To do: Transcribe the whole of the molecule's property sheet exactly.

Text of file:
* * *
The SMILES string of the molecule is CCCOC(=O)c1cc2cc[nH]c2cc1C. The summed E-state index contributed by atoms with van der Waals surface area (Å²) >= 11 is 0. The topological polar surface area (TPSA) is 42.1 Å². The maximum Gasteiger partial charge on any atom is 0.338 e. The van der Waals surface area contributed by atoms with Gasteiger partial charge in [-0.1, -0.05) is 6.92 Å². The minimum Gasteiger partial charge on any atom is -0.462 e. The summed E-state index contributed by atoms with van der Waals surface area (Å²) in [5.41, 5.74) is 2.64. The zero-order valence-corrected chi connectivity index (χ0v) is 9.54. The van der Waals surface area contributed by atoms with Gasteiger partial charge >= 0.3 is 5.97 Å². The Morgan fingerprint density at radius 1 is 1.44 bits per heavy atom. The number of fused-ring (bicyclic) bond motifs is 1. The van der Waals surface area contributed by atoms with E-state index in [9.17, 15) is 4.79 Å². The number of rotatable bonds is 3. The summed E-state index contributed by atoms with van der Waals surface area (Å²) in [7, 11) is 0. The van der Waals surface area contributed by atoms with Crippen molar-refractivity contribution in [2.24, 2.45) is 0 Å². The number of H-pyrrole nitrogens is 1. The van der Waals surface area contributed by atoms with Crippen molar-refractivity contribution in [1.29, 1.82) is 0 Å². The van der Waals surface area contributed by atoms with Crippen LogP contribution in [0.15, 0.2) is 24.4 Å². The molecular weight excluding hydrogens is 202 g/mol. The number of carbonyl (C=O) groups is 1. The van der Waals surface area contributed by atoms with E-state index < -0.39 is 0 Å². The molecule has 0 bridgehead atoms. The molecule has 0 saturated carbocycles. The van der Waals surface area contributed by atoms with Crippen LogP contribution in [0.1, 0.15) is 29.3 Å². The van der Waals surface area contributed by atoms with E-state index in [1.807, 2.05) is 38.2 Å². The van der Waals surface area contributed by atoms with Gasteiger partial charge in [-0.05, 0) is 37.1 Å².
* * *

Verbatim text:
The SMILES string of the molecule is CCCOC(=O)c1cc2cc[nH]c2cc1C. The summed E-state index contributed by atoms with van der Waals surface area (Å²) >= 11 is 0. The topological polar surface area (TPSA) is 42.1 Å². The maximum Gasteiger partial charge on any atom is 0.338 e. The van der Waals surface area contributed by atoms with Gasteiger partial charge in [-0.1, -0.05) is 6.92 Å². The minimum Gasteiger partial charge on any atom is -0.462 e. The summed E-state index contributed by atoms with van der Waals surface area (Å²) in [5.41, 5.74) is 2.64. The zero-order valence-corrected chi connectivity index (χ0v) is 9.54. The van der Waals surface area contributed by atoms with Gasteiger partial charge >= 0.3 is 5.97 Å². The Morgan fingerprint density at radius 1 is 1.44 bits per heavy atom. The number of fused-ring (bicyclic) bond motifs is 1. The van der Waals surface area contributed by atoms with E-state index in [9.17, 15) is 4.79 Å². The number of rotatable bonds is 3. The summed E-state index contributed by atoms with van der Waals surface area (Å²) in [7, 11) is 0. The van der Waals surface area contributed by atoms with Crippen molar-refractivity contribution in [2.24, 2.45) is 0 Å². The number of H-pyrrole nitrogens is 1. The van der Waals surface area contributed by atoms with Crippen molar-refractivity contribution in [1.29, 1.82) is 0 Å². The van der Waals surface area contributed by atoms with Crippen LogP contribution in [0.15, 0.2) is 24.4 Å². The molecular weight excluding hydrogens is 202 g/mol. The number of carbonyl (C=O) groups is 1. The van der Waals surface area contributed by atoms with E-state index < -0.39 is 0 Å². The molecule has 0 bridgehead atoms. The molecule has 0 saturated carbocycles. The van der Waals surface area contributed by atoms with Crippen LogP contribution in [0.1, 0.15) is 29.3 Å². The van der Waals surface area contributed by atoms with E-state index in [1.807, 2.05) is 38.2 Å². The van der Waals surface area contributed by atoms with Gasteiger partial charge in [-0.05, 0) is 37.1 Å².